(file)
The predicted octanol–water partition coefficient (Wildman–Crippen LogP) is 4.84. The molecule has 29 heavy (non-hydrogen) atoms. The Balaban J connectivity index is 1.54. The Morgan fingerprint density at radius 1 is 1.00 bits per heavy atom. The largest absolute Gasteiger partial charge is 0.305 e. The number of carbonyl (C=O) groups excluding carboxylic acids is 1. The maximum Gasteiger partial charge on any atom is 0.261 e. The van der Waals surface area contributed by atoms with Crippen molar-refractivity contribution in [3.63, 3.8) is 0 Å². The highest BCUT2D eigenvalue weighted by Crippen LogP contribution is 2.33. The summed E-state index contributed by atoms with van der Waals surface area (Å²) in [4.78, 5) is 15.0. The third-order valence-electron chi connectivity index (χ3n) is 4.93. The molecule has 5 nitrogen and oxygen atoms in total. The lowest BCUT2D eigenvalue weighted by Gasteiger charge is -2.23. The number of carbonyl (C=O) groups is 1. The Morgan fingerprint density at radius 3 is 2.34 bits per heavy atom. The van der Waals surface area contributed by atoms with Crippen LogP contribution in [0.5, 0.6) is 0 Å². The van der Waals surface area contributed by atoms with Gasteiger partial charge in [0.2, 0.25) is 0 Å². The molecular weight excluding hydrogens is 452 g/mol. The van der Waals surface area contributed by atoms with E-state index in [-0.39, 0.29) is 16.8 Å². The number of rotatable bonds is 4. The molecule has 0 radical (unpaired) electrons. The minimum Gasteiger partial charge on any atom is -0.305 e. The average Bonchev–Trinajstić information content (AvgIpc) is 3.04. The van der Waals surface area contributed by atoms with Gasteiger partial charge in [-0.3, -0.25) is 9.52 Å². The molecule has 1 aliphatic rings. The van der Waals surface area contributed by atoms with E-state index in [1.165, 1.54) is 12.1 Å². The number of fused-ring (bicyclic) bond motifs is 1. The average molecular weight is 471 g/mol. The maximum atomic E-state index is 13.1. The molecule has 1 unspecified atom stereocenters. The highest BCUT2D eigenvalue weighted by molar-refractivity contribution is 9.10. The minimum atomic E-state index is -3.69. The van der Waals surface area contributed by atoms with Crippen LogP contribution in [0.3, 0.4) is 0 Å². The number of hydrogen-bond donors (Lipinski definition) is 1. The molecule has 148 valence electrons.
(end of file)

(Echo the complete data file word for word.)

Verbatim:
The predicted octanol–water partition coefficient (Wildman–Crippen LogP) is 4.84. The molecule has 29 heavy (non-hydrogen) atoms. The Balaban J connectivity index is 1.54. The Morgan fingerprint density at radius 1 is 1.00 bits per heavy atom. The largest absolute Gasteiger partial charge is 0.305 e. The number of carbonyl (C=O) groups excluding carboxylic acids is 1. The maximum Gasteiger partial charge on any atom is 0.261 e. The van der Waals surface area contributed by atoms with Crippen molar-refractivity contribution in [3.63, 3.8) is 0 Å². The highest BCUT2D eigenvalue weighted by Crippen LogP contribution is 2.33. The summed E-state index contributed by atoms with van der Waals surface area (Å²) in [4.78, 5) is 15.0. The third-order valence-electron chi connectivity index (χ3n) is 4.93. The molecule has 5 nitrogen and oxygen atoms in total. The lowest BCUT2D eigenvalue weighted by Gasteiger charge is -2.23. The number of carbonyl (C=O) groups is 1. The Morgan fingerprint density at radius 3 is 2.34 bits per heavy atom. The van der Waals surface area contributed by atoms with Crippen LogP contribution in [0.5, 0.6) is 0 Å². The van der Waals surface area contributed by atoms with Gasteiger partial charge in [0.2, 0.25) is 0 Å². The molecular weight excluding hydrogens is 452 g/mol. The van der Waals surface area contributed by atoms with E-state index in [-0.39, 0.29) is 16.8 Å². The number of rotatable bonds is 4. The molecule has 0 radical (unpaired) electrons. The minimum Gasteiger partial charge on any atom is -0.305 e. The average Bonchev–Trinajstić information content (AvgIpc) is 3.04. The van der Waals surface area contributed by atoms with Gasteiger partial charge in [-0.3, -0.25) is 9.52 Å². The molecule has 1 aliphatic rings. The van der Waals surface area contributed by atoms with E-state index in [1.165, 1.54) is 12.1 Å². The number of fused-ring (bicyclic) bond motifs is 1. The average molecular weight is 471 g/mol. The maximum atomic E-state index is 13.1. The molecule has 1 unspecified atom stereocenters. The highest BCUT2D eigenvalue weighted by molar-refractivity contribution is 9.10. The minimum atomic E-state index is -3.69. The van der Waals surface area contributed by atoms with Crippen LogP contribution in [0.3, 0.4) is 0 Å². The number of hydrogen-bond donors (Lipinski definition) is 1. The molecule has 148 valence electrons.